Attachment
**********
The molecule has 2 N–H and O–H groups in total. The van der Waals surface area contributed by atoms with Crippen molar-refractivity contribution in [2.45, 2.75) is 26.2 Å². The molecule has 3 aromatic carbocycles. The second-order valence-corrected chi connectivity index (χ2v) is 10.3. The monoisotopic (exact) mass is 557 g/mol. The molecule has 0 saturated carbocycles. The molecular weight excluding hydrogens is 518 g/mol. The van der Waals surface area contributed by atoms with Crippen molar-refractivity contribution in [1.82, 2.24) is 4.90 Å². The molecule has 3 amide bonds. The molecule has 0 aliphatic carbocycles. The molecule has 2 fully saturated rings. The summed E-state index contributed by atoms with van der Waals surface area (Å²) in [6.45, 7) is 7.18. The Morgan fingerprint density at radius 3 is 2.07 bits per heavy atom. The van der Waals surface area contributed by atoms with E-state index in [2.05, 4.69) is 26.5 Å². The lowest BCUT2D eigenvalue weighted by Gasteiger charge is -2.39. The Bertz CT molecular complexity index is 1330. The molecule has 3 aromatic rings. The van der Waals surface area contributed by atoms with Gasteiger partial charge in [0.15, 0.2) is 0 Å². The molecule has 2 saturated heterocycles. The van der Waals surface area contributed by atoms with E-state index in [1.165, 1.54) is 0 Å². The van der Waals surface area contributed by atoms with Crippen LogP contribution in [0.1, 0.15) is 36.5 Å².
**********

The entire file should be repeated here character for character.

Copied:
The molecule has 2 N–H and O–H groups in total. The van der Waals surface area contributed by atoms with Crippen molar-refractivity contribution in [2.45, 2.75) is 26.2 Å². The molecule has 3 aromatic carbocycles. The second-order valence-corrected chi connectivity index (χ2v) is 10.3. The monoisotopic (exact) mass is 557 g/mol. The molecule has 0 saturated carbocycles. The molecular weight excluding hydrogens is 518 g/mol. The van der Waals surface area contributed by atoms with Crippen molar-refractivity contribution in [1.82, 2.24) is 4.90 Å². The molecule has 3 amide bonds. The molecule has 0 aliphatic carbocycles. The molecule has 2 fully saturated rings. The summed E-state index contributed by atoms with van der Waals surface area (Å²) in [6.45, 7) is 7.18. The Morgan fingerprint density at radius 3 is 2.07 bits per heavy atom. The van der Waals surface area contributed by atoms with E-state index in [2.05, 4.69) is 26.5 Å². The lowest BCUT2D eigenvalue weighted by Gasteiger charge is -2.39. The Bertz CT molecular complexity index is 1330. The molecule has 3 aromatic rings. The van der Waals surface area contributed by atoms with Gasteiger partial charge in [0.15, 0.2) is 0 Å². The molecule has 2 saturated heterocycles. The van der Waals surface area contributed by atoms with E-state index in [1.165, 1.54) is 0 Å². The van der Waals surface area contributed by atoms with Crippen LogP contribution in [0.1, 0.15) is 36.5 Å².